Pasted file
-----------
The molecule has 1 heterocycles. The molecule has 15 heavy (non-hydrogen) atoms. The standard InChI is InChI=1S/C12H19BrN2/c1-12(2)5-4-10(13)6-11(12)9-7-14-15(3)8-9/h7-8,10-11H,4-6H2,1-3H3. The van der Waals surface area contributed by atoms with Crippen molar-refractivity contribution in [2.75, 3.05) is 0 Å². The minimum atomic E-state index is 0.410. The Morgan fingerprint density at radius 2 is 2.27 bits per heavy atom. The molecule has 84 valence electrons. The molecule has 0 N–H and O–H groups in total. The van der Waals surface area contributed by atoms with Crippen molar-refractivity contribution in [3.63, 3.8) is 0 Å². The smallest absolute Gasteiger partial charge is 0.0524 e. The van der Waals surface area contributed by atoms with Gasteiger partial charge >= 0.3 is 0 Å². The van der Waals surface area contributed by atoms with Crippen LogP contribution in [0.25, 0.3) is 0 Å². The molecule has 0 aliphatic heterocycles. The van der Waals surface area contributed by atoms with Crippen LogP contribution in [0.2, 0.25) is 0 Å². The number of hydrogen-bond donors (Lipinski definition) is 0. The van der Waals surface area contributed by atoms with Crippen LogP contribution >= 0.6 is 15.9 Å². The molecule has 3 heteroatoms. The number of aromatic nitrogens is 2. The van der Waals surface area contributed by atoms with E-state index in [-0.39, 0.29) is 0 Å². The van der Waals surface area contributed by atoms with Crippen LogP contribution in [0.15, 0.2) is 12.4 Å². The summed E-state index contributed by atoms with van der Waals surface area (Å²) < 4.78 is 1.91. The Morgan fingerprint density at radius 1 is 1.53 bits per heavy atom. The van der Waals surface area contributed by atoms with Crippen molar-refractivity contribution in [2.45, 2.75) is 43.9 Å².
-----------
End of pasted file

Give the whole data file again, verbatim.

The molecule has 1 heterocycles. The molecule has 15 heavy (non-hydrogen) atoms. The standard InChI is InChI=1S/C12H19BrN2/c1-12(2)5-4-10(13)6-11(12)9-7-14-15(3)8-9/h7-8,10-11H,4-6H2,1-3H3. The van der Waals surface area contributed by atoms with Crippen molar-refractivity contribution in [2.75, 3.05) is 0 Å². The minimum atomic E-state index is 0.410. The Morgan fingerprint density at radius 2 is 2.27 bits per heavy atom. The molecule has 84 valence electrons. The molecule has 0 N–H and O–H groups in total. The van der Waals surface area contributed by atoms with Crippen molar-refractivity contribution in [3.63, 3.8) is 0 Å². The smallest absolute Gasteiger partial charge is 0.0524 e. The van der Waals surface area contributed by atoms with Gasteiger partial charge >= 0.3 is 0 Å². The van der Waals surface area contributed by atoms with Crippen LogP contribution in [0.25, 0.3) is 0 Å². The molecule has 0 aliphatic heterocycles. The van der Waals surface area contributed by atoms with Crippen LogP contribution in [0.2, 0.25) is 0 Å². The number of hydrogen-bond donors (Lipinski definition) is 0. The van der Waals surface area contributed by atoms with Crippen LogP contribution >= 0.6 is 15.9 Å². The molecule has 3 heteroatoms. The number of aromatic nitrogens is 2. The van der Waals surface area contributed by atoms with E-state index in [-0.39, 0.29) is 0 Å². The van der Waals surface area contributed by atoms with Crippen LogP contribution in [0.15, 0.2) is 12.4 Å². The summed E-state index contributed by atoms with van der Waals surface area (Å²) < 4.78 is 1.91. The Morgan fingerprint density at radius 1 is 1.53 bits per heavy atom. The van der Waals surface area contributed by atoms with Crippen molar-refractivity contribution in [2.45, 2.75) is 43.9 Å².